Later in the evening of December 24, at 8:45pm, Plaintiff notified a Lieutenant*fn1 that he needed medical attention, and this Lieutenant finally took Plaintiff to the Health Care Unit. Nurse Tracy Potts examined Plaintiff and telephoned Dr. Kim Birch to report the suspected fracture. Dr. Birch did not order an x-ray or any pain medication. Nurse Potts then reported to Plaintiff that all he could do was give Plaintiff ibuprofen and ice, and that Dr. Birch would not be back until after the holiday.

Dr. Birch did not examine Plaintiff's hand until December 29, 2009, one week after the injury. At that time, she ordered an x-ray, Motrin, and ice for Plaintiff, and she scheduled a follow-up visit in a week. However, the x-ray was never done, and no follow-up treatment was given by Dr. Birch.

Plaintiff alleges that Wexford Health Sources, Inc. ("Wexford"), and the Illinois Department of Corrections have a policy or practice that inmates from Vienna Correctional Center are only sent for x-rays on Wednesdays, when they are transported to the nearby Shawnee Correctional Center. Plaintiff claims that he should have been taken for the x-ray on Wednesday,

December 30th, the day after he saw Dr. Birch. However, either Nurse Stanford or Nurse Jane/John Doe #3 failed to arrange for Plaintiff to have the x-ray on that day. Plaintiff complained about the delay in the x-ray to all the nurses who visited the segregation area, to no avail. He continued to suffer "excruciating" pain (Doc. 1, p. 7).

Plaintiff's follow-up doctor visit on January 5, 2010 was cancelled by J. Brown (a nurse), allegedly because of Wexford's policy of sending inmates for x-rays only once per week. Plaintiff saw Dr. Birch the next day in the segregation unit and asked her when he would get his xray. A lieutenant told Plaintiff that the van had already left for Shawnee Correctional Center. Dr. Birch re-ordered the x-ray. However, Plaintiff was never taken for the x-ray because he was transferred to Big Muddy Correctional Center on January 13, 2010. Ultimately, Plaintiff received treatment for his broken right hand at that institution. Plaintiff alleges he suffered permanent damage to the hand, as well as constant pain and swelling, because of the delay in care caused by the various Defendants.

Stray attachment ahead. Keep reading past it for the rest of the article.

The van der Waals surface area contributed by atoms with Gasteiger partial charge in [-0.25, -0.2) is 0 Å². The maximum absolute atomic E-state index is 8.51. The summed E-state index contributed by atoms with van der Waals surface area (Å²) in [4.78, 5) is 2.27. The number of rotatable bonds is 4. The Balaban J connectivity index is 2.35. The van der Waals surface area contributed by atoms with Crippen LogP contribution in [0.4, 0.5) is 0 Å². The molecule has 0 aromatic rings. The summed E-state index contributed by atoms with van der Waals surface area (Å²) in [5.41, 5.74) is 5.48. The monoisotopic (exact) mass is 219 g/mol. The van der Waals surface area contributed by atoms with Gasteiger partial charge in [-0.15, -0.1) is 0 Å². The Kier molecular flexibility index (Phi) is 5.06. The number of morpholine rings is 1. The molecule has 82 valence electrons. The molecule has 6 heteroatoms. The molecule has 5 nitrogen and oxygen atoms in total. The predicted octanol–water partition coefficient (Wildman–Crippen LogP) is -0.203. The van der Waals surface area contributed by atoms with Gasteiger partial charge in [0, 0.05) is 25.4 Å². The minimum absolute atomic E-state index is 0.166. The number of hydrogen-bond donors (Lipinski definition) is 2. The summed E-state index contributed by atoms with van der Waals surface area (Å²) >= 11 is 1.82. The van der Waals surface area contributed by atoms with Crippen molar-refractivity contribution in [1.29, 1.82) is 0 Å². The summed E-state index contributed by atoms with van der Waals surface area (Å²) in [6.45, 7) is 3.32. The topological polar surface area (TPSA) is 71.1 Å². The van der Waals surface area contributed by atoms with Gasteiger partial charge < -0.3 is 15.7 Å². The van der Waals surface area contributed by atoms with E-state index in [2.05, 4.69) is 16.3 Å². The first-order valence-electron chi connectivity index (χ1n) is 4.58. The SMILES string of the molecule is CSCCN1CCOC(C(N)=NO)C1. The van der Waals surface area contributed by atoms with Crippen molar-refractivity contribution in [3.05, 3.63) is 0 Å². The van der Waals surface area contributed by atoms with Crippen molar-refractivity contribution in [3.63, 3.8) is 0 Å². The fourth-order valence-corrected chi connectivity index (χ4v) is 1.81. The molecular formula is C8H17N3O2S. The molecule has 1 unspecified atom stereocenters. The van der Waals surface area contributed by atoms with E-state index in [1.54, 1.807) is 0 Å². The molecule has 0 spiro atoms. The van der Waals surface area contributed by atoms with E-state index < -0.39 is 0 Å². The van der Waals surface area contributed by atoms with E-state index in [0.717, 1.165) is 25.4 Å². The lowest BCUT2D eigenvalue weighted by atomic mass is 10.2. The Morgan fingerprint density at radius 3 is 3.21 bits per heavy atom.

Deliberate Indifference to Serious Medical Needs -- Overview

Generally, an inmate's dissatisfaction with the medical care he receives in prison does not state a constitutional claim for deliberate indifference to medical needs, even if the quality of care was substandard to the point of negligence or malpractice. Estelle v. Gamble, 429 U.S. 97, 106 (1976); Sanville v. McCaughtry, 266 F.3d 724, 734 (7th Cir. 2001); Snipes v. DeTella, 95 F.3d 586, 591 (7th Cir. 1996). However, in certain instances, a constitutional claim may lie if a prison official's actions amount to a failure to treat a serious medical condition. In addition, a delay in providing medical treatment "may constitute deliberate indifference if the delay exacerbated the injury or unnecessarily prolonged an inmate's pain." McGowan v. Hulick, 612 F.3d 636, 640 (7th Cir. 2010) (discussing Estelle, 429 U.S. at 104-05 (1976); Gayton v. McCoy, 593 F.3d 610, 619 (7th Cir. 2010); Edwards v. Snyder, 478 F.3d 827, 832 (7th Cir. 2007) ("a plaintiff's receipt of some medical care does not automatically defeat a claim of deliberate indifference if a fact finder could infer the treatment was 'so blatantly inappropriate as to evidence intentional mistreatment likely to seriously aggravate' a medical condition")).

To prevail on an Eighth Amendment claim, a plaintiff must show that the responsible prison officials were deliberately indifferent to his serious medical needs. See Farmer v. Brennan, 511 U.S. 825, 837 (1994); Dunigan ex rel. Nyman v. Winnebago Cnty., 165 F.3d 587, 590 (7th Cir. 1999). Deliberate indifference involves a two-part test. The plaintiff must show that (1) the medical condition was objectively serious, and (2) the state officials acted with deliberate indifference to his medical needs, which is a subjective standard.

Sherrod v. Lingle, 223 F.3d 605, 619 (7th Cir. 2000). However, the Supreme Court stressed that this test is not an insurmountable hurdle for inmates raising Eighth Amendment claims: an Eighth Amendment claimant need not show that a prison official acted or failed to act believing that harm actually would befall an inmate; it is enough that the official acted or failed to act despite his knowledge of a substantial risk of serious harm . . . . Whether a prison official had the requisite knowledge of a substantial risk is a question of fact subject to demonstration in the usual ways, including inference from circumstantial evidence . . . and a factfinder may conclude that a prison official knew of a substantial risk from the very fact that the risk was obvious.

Farmer, 511 U.S. at 842.

The Seventh Circuit considers the following to be indications of a serious medical need: (1) where failure to treat the condition could "result in further significant injury or the unnecessary and wanton infliction of pain;" (2) "[e]xistence of an injury that a reasonable doctor or patient would find important and worthy of comment or treatment;" (3) "presence of a medical condition that significantly affects an individual's daily activities;" or (4) "the existence of chronic and substantial pain." Gutierrez v. Peters, 111 F.3d 1364, 1373 (7th Cir. 1997). In addition, a condition that is so obvious that even a lay person would easily recognize the necessity for a doctor's attention is also considered a "serious" medical need. Id.